Earth, Wind & Fire were just getting started and didn’t know what they wanted to be when they grew up. Same with Harold Melvin & The Blue Notes.

Rufus was funky for sure, but they’re not as good as their contemporaries War. But they’re important for giving Chaka Khan a launching pad. Khan has a voice like Tina Turner’s, with less power but more finesse at close range.

The Four Tops’ many classics are all from the ’60s. In the ’70s they recorded two albums with The Supremes (minus Diana Ross), The Magnificent Seven and The Return of the Magnificent Seven. Not enough of a draw to make me listen. Sorry kids, but as I’ve stated many times in this blog I am paid to be unfair. All right, I’m not paid, but I’m still unfair.

The Spinners have left little behind them besides the image of five guys in yummy-colored pantsuits. But they had a run of hits in the early ’70s, starting with “It’s a Shame,” which I always thought was Al Green until I finally looked it up. Duh. However, I don’t care for the rest of their easy-listening catalog, and they gave us the gift of “The Rubberband Man,” which is clearly related to the crud back in Rule 2, so though they meant well they disappear as soon as this sentence hits the period.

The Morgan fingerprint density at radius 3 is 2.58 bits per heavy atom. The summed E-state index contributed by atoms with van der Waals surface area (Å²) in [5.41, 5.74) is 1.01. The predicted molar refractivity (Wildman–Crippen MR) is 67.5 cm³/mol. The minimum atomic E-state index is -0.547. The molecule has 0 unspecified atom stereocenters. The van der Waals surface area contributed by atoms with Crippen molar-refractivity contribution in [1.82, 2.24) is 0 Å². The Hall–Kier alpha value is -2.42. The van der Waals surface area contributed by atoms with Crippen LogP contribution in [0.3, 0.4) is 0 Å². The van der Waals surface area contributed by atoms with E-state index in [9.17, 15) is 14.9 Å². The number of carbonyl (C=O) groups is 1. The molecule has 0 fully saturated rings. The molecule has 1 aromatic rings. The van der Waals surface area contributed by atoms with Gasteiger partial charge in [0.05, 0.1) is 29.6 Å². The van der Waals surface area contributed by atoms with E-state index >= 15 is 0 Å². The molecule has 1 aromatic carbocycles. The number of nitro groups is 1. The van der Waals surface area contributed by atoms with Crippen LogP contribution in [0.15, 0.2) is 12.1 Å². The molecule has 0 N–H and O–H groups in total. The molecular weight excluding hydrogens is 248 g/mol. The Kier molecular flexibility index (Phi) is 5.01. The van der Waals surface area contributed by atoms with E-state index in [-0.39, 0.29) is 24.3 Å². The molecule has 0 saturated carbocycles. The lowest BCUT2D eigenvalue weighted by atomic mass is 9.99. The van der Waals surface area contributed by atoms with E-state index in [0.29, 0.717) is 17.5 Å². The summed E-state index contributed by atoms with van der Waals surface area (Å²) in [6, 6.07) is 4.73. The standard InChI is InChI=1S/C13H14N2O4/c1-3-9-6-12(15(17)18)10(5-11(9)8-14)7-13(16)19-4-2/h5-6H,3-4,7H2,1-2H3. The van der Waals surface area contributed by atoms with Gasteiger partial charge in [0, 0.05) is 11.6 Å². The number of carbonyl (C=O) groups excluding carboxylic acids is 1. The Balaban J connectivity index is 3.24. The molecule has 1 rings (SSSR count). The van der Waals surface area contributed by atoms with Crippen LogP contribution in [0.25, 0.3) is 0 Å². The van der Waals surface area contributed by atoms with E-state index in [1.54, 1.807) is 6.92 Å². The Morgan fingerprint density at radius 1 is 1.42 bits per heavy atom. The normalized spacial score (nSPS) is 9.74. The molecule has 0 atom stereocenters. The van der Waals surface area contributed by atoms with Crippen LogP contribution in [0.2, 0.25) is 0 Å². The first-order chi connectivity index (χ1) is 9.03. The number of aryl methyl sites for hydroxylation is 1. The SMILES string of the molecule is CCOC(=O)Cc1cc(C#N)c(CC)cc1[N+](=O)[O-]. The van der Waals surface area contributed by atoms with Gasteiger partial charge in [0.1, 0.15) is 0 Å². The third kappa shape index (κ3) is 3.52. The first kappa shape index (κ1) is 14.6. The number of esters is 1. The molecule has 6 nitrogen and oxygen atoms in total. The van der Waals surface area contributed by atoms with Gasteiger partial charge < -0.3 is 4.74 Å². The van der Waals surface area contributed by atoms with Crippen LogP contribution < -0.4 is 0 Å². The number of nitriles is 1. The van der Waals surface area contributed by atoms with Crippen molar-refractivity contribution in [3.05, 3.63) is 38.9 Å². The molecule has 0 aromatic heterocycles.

The Temptations recorded “Papa Was a Rollin’ Stone” in 1972. This was another show-stopper written by Norman Whitfield. The Temptations could’ve stopped right there. But they didn’t, and neither will I. I’ll be back next time with: Blaxploitation!

 

Anyone can plunge into a creative tailspin, or fail to live up to public expectations, or rush off in directions that alienate your fans. God knows I’ve done all of these. I don’t know what happened to Prince in the years 1987 through 1991, but here are some clues.

The Black Album
1987
Prince decided not to release this record, which immediately became an underground bootleg sensation. The aboveground release was in 1994, so I’ll get to it there.

Lovesexy
1988
A concept album from Prince in which his love of lust battles his love of God. I don’t know if Prince ever settled this, but I can tell you he didn’t bring it up again on Batman.

“Alphabet St.” is worthy of the old Prince, but you’ll have to memorize its position on the CD because there are no $#*&^$! index marks. “Dance On,” a protest song à la “Sign O’ the Times,” is remarkable, but good luck finding it on a disc where every FN song bleeds into every other song.